Wills – A Time for Review with Foreign Property.

Owners of French gites, Spanish poolside villas and Italian ski Chalets are now finally able to decide who inherits their getaways. From August 2015 a new European Agreement came into effect which changes the law.

In the UK we have what is known as ‘freedom of testamentary capacity’ this means that a Testator the person making the will can leave his or her assets to whom they wish. Nobody under UK law where a will is concerned is entitled to anything. That is the general rule.

However, this is subject to certain legislation and case law. There has been a number of cases in which the courts have seen fit to interfere in the above. Careful planning and will drafting is required in such circumstances.

However in Europe this is not the general rule and many UK citizens with holiday homes are unaware that so called ‘forced heirship’ rules means they cannot freely choose who inherits properties in most European countries, with local laws usually stipulating that a certain share of a property must pass onto particular family members.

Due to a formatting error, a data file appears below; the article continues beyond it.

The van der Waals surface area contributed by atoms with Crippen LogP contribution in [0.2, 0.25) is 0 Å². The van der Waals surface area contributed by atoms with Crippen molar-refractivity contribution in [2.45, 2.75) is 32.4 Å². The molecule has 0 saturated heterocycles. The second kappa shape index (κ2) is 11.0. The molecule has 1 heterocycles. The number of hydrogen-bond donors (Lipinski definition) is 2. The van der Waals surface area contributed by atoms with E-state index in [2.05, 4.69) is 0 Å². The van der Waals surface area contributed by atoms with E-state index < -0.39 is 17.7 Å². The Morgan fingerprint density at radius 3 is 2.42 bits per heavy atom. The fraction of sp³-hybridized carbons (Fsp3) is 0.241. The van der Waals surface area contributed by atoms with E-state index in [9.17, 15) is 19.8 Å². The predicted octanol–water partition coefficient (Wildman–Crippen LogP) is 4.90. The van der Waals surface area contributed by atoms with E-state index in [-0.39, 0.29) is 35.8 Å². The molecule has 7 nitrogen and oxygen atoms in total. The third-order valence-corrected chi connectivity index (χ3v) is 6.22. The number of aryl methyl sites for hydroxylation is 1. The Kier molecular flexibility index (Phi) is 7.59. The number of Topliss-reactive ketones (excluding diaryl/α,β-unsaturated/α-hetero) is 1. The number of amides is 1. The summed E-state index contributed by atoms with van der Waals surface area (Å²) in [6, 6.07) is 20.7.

But now with new European regulations on cross-border legacies allow people to specify that a property be bequeathed under the law of their country of nationality or ‘habitual residence’, opening up new options for whom they wish to leave that property to.

Forced heirship rules are widespread across Europe and normally say that the children must receive a specific share. There are people who are not aware of this. But you can now elect to have a different law applied.

Legacies have increasingly been caught in a web of contradictory inheritance laws across Europe as people mover across borders more often. The new regulations are an attempt to streamline these and reduce prolonged and very expensive disputes.

Owners of assets elsewhere in the EU should now review their wills.

The change does not affect tax rules, which are applied in the country where a property is located.

These can be particularly onerous where the property is left to an unmarried partner.

The new succession rules are further complicated as the UK, Ireland and Denmark have opted out, meaning overseas owners of properties in these countries cannot choose to invoke laws from elsewhere.

The UK and Ireland largely allow people to choose who inherits their property, but Denmark implements some forced heirship rules.

Owners with properties abroad should now review their wills.